Except for the cool little plaque above the door of a spy store on the first floor.
It depicts a horseman clad in black, rearing his horse and lifting a sword over his head in defense.
So who is he? Must be General Philip Henry Sheridan—namesake of the nearby intersection of Christopher Street and Seventh Avenue.
Sheridan was the Union general who decimated Virginia’s Shenandoah Valley during the Civil War and then prosecuted the wars against the Plains Indians.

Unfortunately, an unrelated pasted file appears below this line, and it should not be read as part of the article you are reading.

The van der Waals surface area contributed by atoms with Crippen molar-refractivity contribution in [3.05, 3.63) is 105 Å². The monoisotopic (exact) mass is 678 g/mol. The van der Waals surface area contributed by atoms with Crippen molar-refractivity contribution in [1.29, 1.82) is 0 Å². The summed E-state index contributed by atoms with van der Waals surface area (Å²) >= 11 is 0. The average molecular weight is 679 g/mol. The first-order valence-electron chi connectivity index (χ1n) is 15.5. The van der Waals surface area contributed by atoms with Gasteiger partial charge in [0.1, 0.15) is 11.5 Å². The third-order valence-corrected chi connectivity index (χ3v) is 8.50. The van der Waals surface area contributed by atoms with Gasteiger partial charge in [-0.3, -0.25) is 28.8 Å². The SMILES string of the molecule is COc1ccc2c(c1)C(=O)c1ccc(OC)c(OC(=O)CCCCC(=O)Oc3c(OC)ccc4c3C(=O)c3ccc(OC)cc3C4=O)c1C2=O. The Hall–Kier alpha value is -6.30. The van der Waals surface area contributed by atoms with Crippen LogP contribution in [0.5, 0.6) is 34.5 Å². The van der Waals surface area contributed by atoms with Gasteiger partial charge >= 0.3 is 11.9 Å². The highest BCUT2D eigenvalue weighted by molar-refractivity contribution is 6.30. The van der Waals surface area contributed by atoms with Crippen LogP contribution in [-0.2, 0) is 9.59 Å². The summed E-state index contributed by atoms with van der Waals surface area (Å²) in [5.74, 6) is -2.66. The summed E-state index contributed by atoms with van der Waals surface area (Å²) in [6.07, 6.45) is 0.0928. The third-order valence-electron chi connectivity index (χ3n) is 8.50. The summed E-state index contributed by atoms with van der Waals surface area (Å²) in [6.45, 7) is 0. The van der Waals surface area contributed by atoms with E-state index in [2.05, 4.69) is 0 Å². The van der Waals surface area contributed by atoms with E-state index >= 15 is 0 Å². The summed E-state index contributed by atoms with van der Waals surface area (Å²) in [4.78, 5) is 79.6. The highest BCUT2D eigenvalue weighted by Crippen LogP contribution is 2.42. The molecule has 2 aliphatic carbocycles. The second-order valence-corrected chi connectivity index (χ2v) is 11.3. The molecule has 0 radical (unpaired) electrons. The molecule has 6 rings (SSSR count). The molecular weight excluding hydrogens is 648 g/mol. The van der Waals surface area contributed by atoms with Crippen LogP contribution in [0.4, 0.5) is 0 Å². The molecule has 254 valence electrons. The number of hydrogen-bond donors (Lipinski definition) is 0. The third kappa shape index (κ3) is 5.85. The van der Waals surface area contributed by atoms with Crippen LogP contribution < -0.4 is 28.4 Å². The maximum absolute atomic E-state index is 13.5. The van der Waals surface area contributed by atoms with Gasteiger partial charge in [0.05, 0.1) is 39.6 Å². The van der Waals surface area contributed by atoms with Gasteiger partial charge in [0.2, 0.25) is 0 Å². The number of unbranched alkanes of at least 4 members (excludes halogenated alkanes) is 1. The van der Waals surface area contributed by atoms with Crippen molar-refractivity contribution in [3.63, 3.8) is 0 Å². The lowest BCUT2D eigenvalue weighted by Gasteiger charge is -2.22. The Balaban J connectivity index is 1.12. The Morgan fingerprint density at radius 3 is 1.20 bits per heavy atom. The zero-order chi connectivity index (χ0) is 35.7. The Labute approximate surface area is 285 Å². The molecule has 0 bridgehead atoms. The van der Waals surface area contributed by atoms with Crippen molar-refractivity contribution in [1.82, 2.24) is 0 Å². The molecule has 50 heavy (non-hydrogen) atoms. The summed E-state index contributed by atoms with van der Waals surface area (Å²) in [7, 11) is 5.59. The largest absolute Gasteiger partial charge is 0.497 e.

A huge hero in the late 19th century, Sheridan probably wouldn’t get a square named after him today.
Tags: 220 West Fourth Street, Greenwich Village Follies, Greenwich Village in the 1920s, Greenwich Village in the 1930s, Greenwich Village Theater, history of Sheridan Square, horseman plaque west fourth street, Philip Henry Sheridan, Sheridan square, Sheridan Square architecture, West Fourth Street history